Economy

Fed’s Bullard Puts Positive Spin On Economy Despite Steep Job Losses

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Despite the coronavirus’ rampant shifts to the U.S. economy, St. Louis Federal Reserve President James Bullard says he doesn’t think the situation is a plummeting “free fall” as others have speculated.

His position is that the economy was doing “quite well” before the unprecedented pandemic hit, and that the crisis was wholly manufactured by outside health concerns rather than by any deficiency in the U.S. economy beforehand. He said the government was “asking people to stay home to invest in national health.”

His opinion was that the sharp rise in unemployment claims (millions week-over-week as of late) means that people have been taking advantage of the government’s financial aid programs, which would keep money flowing overall.

Just weeks ago, Bullard also argued on CNBC that the crisis would ultimately be short-lived and that this was a “special quarter.” He said that once the virus was contained, depending on how the nation responded during this time, people could go back to work and everything would be fine.

The last two weeks have rounded up a total of 10 million unemployment claims across the nation, a sharp rise from any time in recent history as the coronavirus has mandated American life shut down to avoid more infections and deaths from the highly contagious disease.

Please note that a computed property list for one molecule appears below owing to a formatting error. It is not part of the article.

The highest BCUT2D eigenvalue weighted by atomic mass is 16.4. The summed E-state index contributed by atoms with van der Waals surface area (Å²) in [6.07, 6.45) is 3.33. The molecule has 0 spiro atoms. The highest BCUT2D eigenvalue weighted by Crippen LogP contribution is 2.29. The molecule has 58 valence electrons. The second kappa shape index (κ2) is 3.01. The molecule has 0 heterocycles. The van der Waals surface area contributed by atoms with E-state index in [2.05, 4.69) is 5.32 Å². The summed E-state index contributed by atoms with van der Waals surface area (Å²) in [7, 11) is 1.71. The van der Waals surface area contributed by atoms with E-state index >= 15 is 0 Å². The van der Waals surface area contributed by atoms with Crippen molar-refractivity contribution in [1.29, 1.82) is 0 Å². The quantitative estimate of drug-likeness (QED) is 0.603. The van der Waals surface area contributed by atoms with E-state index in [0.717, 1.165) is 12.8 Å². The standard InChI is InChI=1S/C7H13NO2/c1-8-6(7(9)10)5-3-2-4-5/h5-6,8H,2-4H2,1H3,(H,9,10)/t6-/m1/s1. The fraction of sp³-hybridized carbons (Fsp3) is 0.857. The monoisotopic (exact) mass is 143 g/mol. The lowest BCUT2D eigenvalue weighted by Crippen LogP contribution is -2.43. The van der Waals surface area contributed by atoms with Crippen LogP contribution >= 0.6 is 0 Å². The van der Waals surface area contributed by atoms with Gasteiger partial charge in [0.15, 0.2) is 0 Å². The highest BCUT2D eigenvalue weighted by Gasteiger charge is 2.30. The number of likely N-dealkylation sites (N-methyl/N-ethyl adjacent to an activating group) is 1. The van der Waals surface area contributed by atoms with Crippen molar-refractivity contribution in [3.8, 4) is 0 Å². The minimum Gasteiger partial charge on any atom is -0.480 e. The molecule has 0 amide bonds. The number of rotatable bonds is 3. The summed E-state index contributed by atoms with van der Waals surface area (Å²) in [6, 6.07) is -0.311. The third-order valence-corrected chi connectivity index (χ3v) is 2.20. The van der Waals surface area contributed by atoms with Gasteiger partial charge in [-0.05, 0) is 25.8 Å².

In late March, the Fed estimated that as many as 47 million people could eventually lose their jobs because of the ongoing shutdown. If that happens, the unemployment rate could hit 32 percent — greater than that of the worst parts of the Great Depression. Bullard said his team’s estimates, which are available at the St. Louis Fed on the economy blog, “suggest the unemployment rate could go anywhere between 10 percent and 42 percent. The 32 percent number is a compromise in the middle.”

But that number didn’t take into account the $2 trillion stimulus package recently passed by the government, which officials hope will offset some of the negative effects of the shutdown.

Bullard said he thought it was a “great thing” that the bill was passed, and that the main goal was to keep everyone paid during this period of turmoil to prevent people from financially drowning.

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